As sportS fans around the world reel from revelation after revelation that there is a legitimacy crisis in sports governance, news last week that the 2016 Rhodes Scholar award went to a 24-year-old woman from Clarendon named Sherona Forrester was welcome relief.This young lady from Clarendon epitomises all the attributes recommended by the Rhodes committee.Forrester has been shown to be not only an economics genius, but her life story to date has revealed that it is possible to combine academic work, sports, and community involvement without sacrificing any personality traits.Forrester has represented this nation at football and singing, as well as being involved (at leadership level) in countless other activities that makes a youngster’s life worthwhile.grow where plantedI listened in awe to an interview with her on a local radio station last week and wished that her story could be printed and distributed to all schools under the purview of the Ministry of Education as it shows that you can grow where you are planted.Our 2016 Rhodes Scholar grew up in a rural community and went to school in her vicinity.After earning a place at Glenmuir High, Forrester spent her secondary school life there, and achieved excellence in every sphere of curricular and extra-curricular activity on offer at the school.As her sporting prowess was revealed, history will show that she did not have to go to a brand-name ‘netball school’, or a brand-name ‘maths school’, or a brand-name ‘female football school’ to achieve mastery in her many crafts.Her story must have been a dagger to the hearts of all the proponents of school transfers to enhance the potential of child athletes. You can grow where you are planted.Congratulations to Ms Forrester and the Ministry of Education “Keep up the pressure!”The transfer of students primarily to enhance a school’s sporting record is wrong, and perpetrators need to be exposed and sanctioned.I have been made aware of a report from the Danish Institute of Sports Studies, authored by one Dr Arnout Geeraert, where he looked at (and ranked) sporting federations around the world based on how transparent, democratic, and accountable they were. He has found that the international sports governance system is deeply flawed.By design, international sporting organisations do not allow stakeholders to monitor and sanction decision-making members. None of the associations studied published per diem payments and bonuses given to senior officials. None has term limits for their president.In Jamaica, when you think of (and remember) the fisticuffs, subterfuge, slandering of opponents’ character, and other nefarious activities that surround the elections for presidents of our sporting associations – a non-paying job – and the point-blank refusal to step down in the face of genuine concern and criticism of fans, the impression is that we need to do something about our own problems. Something is indeed rotten, and it is not only in the state of Denmark!IMPATIENT FOR ANSWERSThe war of words between the president of the West Indies Cricket Board (WICB) andthe chairman of a Caricom Committee chaired by the prime minister of Grenada is impatient of a solution.Readers may recall that a committee set up to look at the governance structure of West Indies cricket, with majority members nominated by the WICB, found that the president and his executive body should immediately be dissolved and an interim body set up to administer cricket in the West Indies.The president, Dave Cameron and his executive, after agreeing to abide by the findings of the committee, is now using every ploy known to man to extend the life of their board. Interesting times are indeed ahead. I hope that when the smoke clears, the will of the people of the Caribbean will prevail.We need term limits, annual salaries, and published audited accounts for all of our sporting organisations. Nothing else will do.
Former Attorney General (AG) Anil Nandlall has approached the court to compel the David Granger-led coalition Cabinet to stop meeting and resign.The proceedings were filed on Monday. However, a date is yet to be fixed for hearing of the Fixed Date Application.In the court documents seen by Guyana Times, Nandlall is asking for an order compelling the Cabinet, including the President, to resign consequent of the Government being defeated by the vote of a no-confidence on December 21, 2018— which is in accordance with Article 106 (6) of the Guyana Constitution. He is also seeking a Mandatory Order compelling the Cabinet, including the President, to give effect to the resignation of the Cabinet, including the President, which occurred by operation of law following the successful passage of the No-Confidence Motion (NCM).The former AG is also seeking a Conservatory Order, or an order restraining the Cabinet, inclusive of the President, from meeting, making decisions, or performing the functions of Cabinet, consequent of the successful passage of the motion as outlined in the Constitution.Article 106 (6) states: “The Cabinet including the President shall resign if the Government is defeated by a vote of majority of all the elected members of the National Assembly”.In his affidavit, Nandlall posited that as a politician and elected representative of Guyanese, he has a public, parliamentary, political and constitutional duty to ensure that the laws of Guyana are obeyed and complied with, especially by the Executive.“I file these proceedings in the discharge of those duties and am clothed with the requisite locus standi to do so,” the Opposition Member of Parliament stated.Nandlall pointed out that provisions of Article 106 (6) clearly mandates and compels the Cabinet, inclusive of the President, to resign once it is defeated by a vote of no-confidence.However, nine months after the passage of the motion, Cabinet has failed and neglected to resign in accordance with the unambiguous prescription and mandate of Constitution, and continues to function in contravention of Article 106 (6).He noted that in January 2019, multiple legal challenges were launched against the validity, legality and constitutionality of the said No-Confidence Motion, and despite the courts— including the Caribbean Court of Justice (CCJ)— ruling that “upon the passage of this motion of no confidence in the Government, the clear provisions of Article 106 immediately became engaged” as well as a recent letter from Opposition Leader Bharrat Jagdeo, who requested the President and his Cabinet to resign and dissolve Parliament, the Head of State did not accede to the request.“It must be emphasised that the Leader of the Opposition did not request the President to resign from the Office of the President but to simply resign as a Member and the Chairman of Cabinet. Since then, numerous Members of the Government, inclusive of the Attorney General (Basil Williams), have publicly stated that the Cabinet, inclusive of the President, will not resign, thereby continuing to perpetuate a breach of Article 106(6) of the Constitution,” he outlinedTo this end, Nandlall reminded the Court that it is the guardian of the Constitution, and has an inherent duty to grant appropriate remedies whenever the Constitution is likely to be, is being or has been contravened.The People’s Progressive Party Opposition, of which Nandlall is an Executive Member, has been contending that Guyana is in a constitutional crisis as the government continues to delay the hosting of early elections which was triggered by the passage of the NCM.According to Article 106 (7), “Notwithstanding its defeat, the Government shall remain in office and shall hold an election within three months, or such longer period as the National Assembly shall by resolution supported by not less than two-thirds of the votes of all the elected members of the National Assembly determine, and shall resign after the President takes the oath of office following the election”.This meant elections were to be held since March 21, 2019. However, with the legal challenges, that timeline was on pause but was subsequently reinstated after the July 18, 2019 CCJ ruling, which validated the passage of the motion.Against this backdrop, the Opposition was pushing for a September 18, 2019 polling day. But President Granger had insisted that he cannot set a date without first being advised by the Guyana Elections Commission (GECOM) on its preparedness to host General and Regional Elections.GECOM had come under heavy criticism for deliberately delaying the elections by going ahead with the controversial House-to-House Registration. The constitutionality of this exercise was then challenged in court.In fact, Chief Justice Roxane George earlier this month ruled that the conduct of House-to-House is not unconstitutional or illegal. However, she noted that GECOM cannot operate as it would in a normal elections cycle. Given that the NCM triggered early elections, the Chief Justice had stated that there are other methods that can be used to sanitise the voters’ list in a timely manner, such as Claims and Objections.She had also ruled that it would be unconstitutional for GECOM to remove qualified persons already on the voters’ list. The Opposition had said this was a signification victory since the House-to-House exercise was aimed at creating a new National Register of Registrants (NRR) Database.Nevertheless, the Justice Claudette Singh-led Elections Commission on Tuesday announced that the registration exercise would be scrapped at the end of this month, and the information gathered thus far will be merged with the existing databaseIt was noted that GECOM would then move to an extensive Claims and Objections exercise before a Preliminary List of Electors (PLE) is extracted.President David Granger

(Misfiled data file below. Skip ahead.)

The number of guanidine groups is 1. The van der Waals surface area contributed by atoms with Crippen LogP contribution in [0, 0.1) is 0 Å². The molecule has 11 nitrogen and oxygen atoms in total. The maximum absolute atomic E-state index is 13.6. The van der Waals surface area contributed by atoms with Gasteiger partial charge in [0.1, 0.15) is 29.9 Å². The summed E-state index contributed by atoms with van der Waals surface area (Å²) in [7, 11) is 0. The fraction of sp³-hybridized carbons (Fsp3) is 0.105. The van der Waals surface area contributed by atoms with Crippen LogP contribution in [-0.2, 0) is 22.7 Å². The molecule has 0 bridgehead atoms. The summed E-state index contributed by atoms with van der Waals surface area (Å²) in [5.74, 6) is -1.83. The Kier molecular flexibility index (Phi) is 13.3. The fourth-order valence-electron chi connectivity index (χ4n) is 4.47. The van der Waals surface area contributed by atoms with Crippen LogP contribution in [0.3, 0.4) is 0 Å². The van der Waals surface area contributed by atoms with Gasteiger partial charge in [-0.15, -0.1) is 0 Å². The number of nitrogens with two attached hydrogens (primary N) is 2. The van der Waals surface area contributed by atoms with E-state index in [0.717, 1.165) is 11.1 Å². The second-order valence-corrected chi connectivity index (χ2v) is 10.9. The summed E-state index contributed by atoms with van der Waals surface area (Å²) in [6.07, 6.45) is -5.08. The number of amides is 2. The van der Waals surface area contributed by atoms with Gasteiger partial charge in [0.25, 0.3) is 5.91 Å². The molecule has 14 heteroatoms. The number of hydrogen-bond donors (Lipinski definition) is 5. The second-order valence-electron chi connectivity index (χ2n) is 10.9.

Before dating Roan, Williams had never ridden in a small plane, much less had any experience flying one. “When I first came here, I didn’t know what they were talking about,” Williams said. “It was like a foreign language.” The couple met through a mutual friend at an Arcadia Senior Center dance about a year ago. Williams approached Roan and asked him to take her on a flight. Williams began taking flying lessons one to three times a week, and the couple take trips on Saturdays. “I go flying and he goes ballroom dancing with me,” Williams said. EL MONTE – Mary Williams got a new perspective on the world a couple months after her 83rd birthday. The Arcadia resident and pilot flew solo for the first time in her life on Wednesday, soaring about 3,000 feet above ground in a Cessna 152 two-seater plane for about 30 minutes for three takeoffs and landings. “The view was so nice,” Williams said in an interview the next day. “I never, ever thought I would be flying a plane.” Williams began taking lessons in August at El Monte Airport, encouraged by her boyfriend, Temple City resident Lee Roan, 77, a longtime recreational pilot. He wanted to make sure she could land the plane if he ever “conked out,” he explained. “Once a week,” Lee was quick to add. The first question on Saturday mornings is about where to go for breakfast. With their aviation buddies, the couple have flown to Chino, Riverside, Lancaster and Apple Valley. It’s about 30 minutes by air to Catalina Island and about 40 minutes to Big Bear. While flying in a two-seater plane may be stomach churning to some, Williams said she feels at ease when she flies. “I feel more safe in a plane than in a car,” Williams said. “If you understand the plane, there’s no fear.” Flying solo for the first time is a milestone achievement for any student, said Darlene Kellogg, Williams’ instructor at Universal Air Academy in El Monte. “You never forget your first solo,” Kellogg said. Williams logged about 70 hours of instruction before she took off on her own. “I just talked myself through it,” Williams said. Operating a plane involves procedures that come easily enough with practice, Williams said. On the dashboard is an assortment of switches and throttles, as well as a bevy of instruments monitoring air speed, attitude, bank and pitch and vertical speed, among other things. “She’s more full of life than people half her age,” said Kellogg. “She’s such a pleasure to fly with. She’s very sharp, she’s very smart, and she really loves to fly.” Plane rental costs about $70 an hour, and instruction about $30 an hour. Williams has a student’s license, which means she has passed a medical exam – her eyesight is perfect – and needs an instructor’s endorsement to fly. She also must undergo flight review every two years. Williams studied physical education at USC and was the first in her family to attend college. She raised three children and was a high school teacher and counselor for 39 years with the Los Angeles Unified School District. After retiring at age 60, Williams stayed busy with hobbies including line-dancing, sailing and golf. “I’ve always been active,” she said. “I think if you are active, you stay young at heart.” firstname.lastname@example.org (626) 578-6300, Ext. 4586 160Want local news?Sign up for the Localist and stay informed Something went wrong. Please try again.subscribeCongratulations! You’re all set!